Malcolm Hebden from 'Coronation Street' reveals he was very close to death following heart attack

Malcolm Hebden, who is known for playing Norris Cole in 'Coronation Street' reveals that she is recovering following a heart attack


                            Malcolm Hebden from 'Coronation Street' reveals he was very close to death following heart attack

Malcolm Hebden, who is known for playing the role of Norris Cole in 'Coronation Street' has been missing from the show for a long time and the actor has finally opened up about the reason for this. In an interview with Blackpool Gazette, the actor revealed that he was taking time away from shooting as he was recovering after getting a heart attack which sent him into a coma for several weeks. 



"Most of December I was in an induced coma, in the care of these brilliant, wonderful people at the Cardiac Intensive Care Unit (CICU). Fortunately, I didn’t realize how bad it was; I was dying. The cardiac team, headed by Mr. Joseph Zacharias, simply saved my life," he said. The 78-year-old had visited his doctor with a chest infection. After getting tested, the doctor informed him that an ambulance was on its way to collect him and take him to the Royal Blackburn Hospital, the nearest hospital from his home. 

“I was informed by my doctor I had had at least one heart attack,” he said. “I was sent to the hospital, by emergency ambulance to Blackburn hospital and was there one night. While there I collapsed and was brought here to Blackpool Victoria - where I was operated on, in a procedure which was described by my surgeon Mr. Zacharias as ‘ground-breaking’."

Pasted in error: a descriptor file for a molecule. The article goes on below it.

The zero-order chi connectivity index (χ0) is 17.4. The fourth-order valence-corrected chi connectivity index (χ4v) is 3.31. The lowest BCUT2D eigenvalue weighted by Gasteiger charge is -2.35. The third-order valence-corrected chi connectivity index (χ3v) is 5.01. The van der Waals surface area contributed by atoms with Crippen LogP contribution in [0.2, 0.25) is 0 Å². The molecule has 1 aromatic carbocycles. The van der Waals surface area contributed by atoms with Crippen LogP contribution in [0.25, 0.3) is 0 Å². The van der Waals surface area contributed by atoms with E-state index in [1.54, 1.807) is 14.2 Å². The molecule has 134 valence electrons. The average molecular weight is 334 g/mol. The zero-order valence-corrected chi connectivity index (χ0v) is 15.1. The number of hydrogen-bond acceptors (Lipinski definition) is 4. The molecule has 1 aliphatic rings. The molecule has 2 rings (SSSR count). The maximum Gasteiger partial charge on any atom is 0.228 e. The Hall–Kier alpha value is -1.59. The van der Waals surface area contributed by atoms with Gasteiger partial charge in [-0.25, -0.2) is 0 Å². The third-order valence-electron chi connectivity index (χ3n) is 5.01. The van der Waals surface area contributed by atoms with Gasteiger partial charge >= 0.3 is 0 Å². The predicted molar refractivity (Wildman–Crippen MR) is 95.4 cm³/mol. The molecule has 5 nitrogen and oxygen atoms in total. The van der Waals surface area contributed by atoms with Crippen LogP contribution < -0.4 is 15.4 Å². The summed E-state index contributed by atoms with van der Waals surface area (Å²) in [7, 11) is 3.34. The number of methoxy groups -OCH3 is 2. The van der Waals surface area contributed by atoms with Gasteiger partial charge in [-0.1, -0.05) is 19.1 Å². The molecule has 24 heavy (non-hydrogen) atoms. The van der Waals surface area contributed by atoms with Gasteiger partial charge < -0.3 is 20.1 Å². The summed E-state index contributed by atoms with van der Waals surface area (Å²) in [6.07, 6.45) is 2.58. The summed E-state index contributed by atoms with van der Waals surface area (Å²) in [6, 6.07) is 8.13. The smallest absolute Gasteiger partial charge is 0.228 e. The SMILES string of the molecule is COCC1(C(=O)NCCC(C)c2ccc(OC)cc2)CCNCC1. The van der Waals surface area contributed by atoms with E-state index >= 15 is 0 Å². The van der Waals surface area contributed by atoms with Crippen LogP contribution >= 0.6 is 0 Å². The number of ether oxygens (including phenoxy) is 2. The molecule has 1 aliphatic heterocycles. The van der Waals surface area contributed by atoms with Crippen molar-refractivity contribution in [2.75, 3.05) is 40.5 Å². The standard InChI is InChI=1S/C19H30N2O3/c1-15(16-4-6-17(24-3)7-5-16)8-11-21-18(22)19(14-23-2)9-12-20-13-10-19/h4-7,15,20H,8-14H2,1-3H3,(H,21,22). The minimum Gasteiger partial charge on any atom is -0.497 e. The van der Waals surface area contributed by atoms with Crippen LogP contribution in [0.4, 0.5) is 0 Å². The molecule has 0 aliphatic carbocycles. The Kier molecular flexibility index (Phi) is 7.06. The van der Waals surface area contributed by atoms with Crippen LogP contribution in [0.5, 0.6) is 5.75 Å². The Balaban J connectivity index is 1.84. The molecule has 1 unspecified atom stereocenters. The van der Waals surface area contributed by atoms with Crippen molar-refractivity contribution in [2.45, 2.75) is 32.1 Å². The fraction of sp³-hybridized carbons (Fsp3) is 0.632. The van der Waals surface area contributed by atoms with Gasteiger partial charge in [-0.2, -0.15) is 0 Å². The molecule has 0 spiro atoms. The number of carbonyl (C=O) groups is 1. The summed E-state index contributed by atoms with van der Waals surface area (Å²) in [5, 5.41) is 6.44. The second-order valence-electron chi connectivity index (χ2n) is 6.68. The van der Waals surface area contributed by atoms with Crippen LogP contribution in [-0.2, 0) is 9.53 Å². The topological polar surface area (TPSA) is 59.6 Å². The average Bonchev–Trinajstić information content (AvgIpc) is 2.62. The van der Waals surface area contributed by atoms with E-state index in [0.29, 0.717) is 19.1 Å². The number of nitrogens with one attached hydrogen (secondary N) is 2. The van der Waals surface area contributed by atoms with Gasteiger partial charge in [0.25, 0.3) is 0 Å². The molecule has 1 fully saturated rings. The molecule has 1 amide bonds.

“The heart attack tore a hole in my heart, they operated and took a chance," he revealed. In order to save the actor from having any other complications or attacks, his heart was ‘wallpapered’ using tissue from a cow in the procedure in order to repair the damage that was caused due to the heart attack. He was then moved back to the Royal Blackburn Hospital. He was still in a coma during this time and it wasn't until January that he gained consciousness. 

After being in the hospital for nearly three months, he was discharged in the month of February. "From getting into that ambulance at home, I don't really remember much at all," he said. "It was almost like I thought it was happening to Norris Cole, like a soap opera about the NHS." Even though Malcolm was not aware of the treatment he was getting, his friend, Vicky praised the staff for the work they had done. 

“The staff was not only wonderful in caring for Malcolm but to his friends and next of kin,” she said. “They said ring any time, day or night, and I did. They were always patient and kind, they always told me what they knew - even though in the first couple of weeks it was very much on a day-to-day basis as I didn’t know if he was going to survive. The expertise in that CICU is amazing. Most people who have these 'silent' heart attacks just drop down, dead, but because he'd been to his doctor that day, he was incredibly lucky."